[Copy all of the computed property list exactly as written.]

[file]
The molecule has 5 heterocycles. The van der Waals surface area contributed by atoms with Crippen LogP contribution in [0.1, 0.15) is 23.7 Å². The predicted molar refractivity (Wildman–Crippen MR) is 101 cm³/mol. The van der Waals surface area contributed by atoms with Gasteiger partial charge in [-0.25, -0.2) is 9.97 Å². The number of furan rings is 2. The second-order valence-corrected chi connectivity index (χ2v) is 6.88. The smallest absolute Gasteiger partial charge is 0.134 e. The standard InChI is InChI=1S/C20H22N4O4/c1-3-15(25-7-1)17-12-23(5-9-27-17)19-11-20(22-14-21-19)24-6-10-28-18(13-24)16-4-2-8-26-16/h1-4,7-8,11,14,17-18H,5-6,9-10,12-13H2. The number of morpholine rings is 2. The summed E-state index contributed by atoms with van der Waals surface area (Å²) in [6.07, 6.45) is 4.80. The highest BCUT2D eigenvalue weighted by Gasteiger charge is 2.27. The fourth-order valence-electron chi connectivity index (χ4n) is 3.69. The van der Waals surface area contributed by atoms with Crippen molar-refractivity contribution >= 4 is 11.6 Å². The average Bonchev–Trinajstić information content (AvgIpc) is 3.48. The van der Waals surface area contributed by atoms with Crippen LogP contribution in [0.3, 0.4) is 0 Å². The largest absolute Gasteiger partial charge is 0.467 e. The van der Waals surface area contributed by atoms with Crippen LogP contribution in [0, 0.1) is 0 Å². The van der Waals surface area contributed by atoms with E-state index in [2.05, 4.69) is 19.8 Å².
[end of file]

The molecule has 5 heterocycles. The van der Waals surface area contributed by atoms with Crippen LogP contribution in [0.1, 0.15) is 23.7 Å². The predicted molar refractivity (Wildman–Crippen MR) is 101 cm³/mol. The van der Waals surface area contributed by atoms with Gasteiger partial charge in [-0.25, -0.2) is 9.97 Å². The number of furan rings is 2. The second-order valence-corrected chi connectivity index (χ2v) is 6.88. The smallest absolute Gasteiger partial charge is 0.134 e. The standard InChI is InChI=1S/C20H22N4O4/c1-3-15(25-7-1)17-12-23(5-9-27-17)19-11-20(22-14-21-19)24-6-10-28-18(13-24)16-4-2-8-26-16/h1-4,7-8,11,14,17-18H,5-6,9-10,12-13H2. The number of morpholine rings is 2. The summed E-state index contributed by atoms with van der Waals surface area (Å²) in [6.07, 6.45) is 4.80. The highest BCUT2D eigenvalue weighted by Gasteiger charge is 2.27. The fourth-order valence-electron chi connectivity index (χ4n) is 3.69. The van der Waals surface area contributed by atoms with Crippen molar-refractivity contribution >= 4 is 11.6 Å². The average Bonchev–Trinajstić information content (AvgIpc) is 3.48. The van der Waals surface area contributed by atoms with Crippen LogP contribution in [0.3, 0.4) is 0 Å². The largest absolute Gasteiger partial charge is 0.467 e. The van der Waals surface area contributed by atoms with Crippen LogP contribution in [0, 0.1) is 0 Å². The van der Waals surface area contributed by atoms with E-state index in [2.05, 4.69) is 19.8 Å².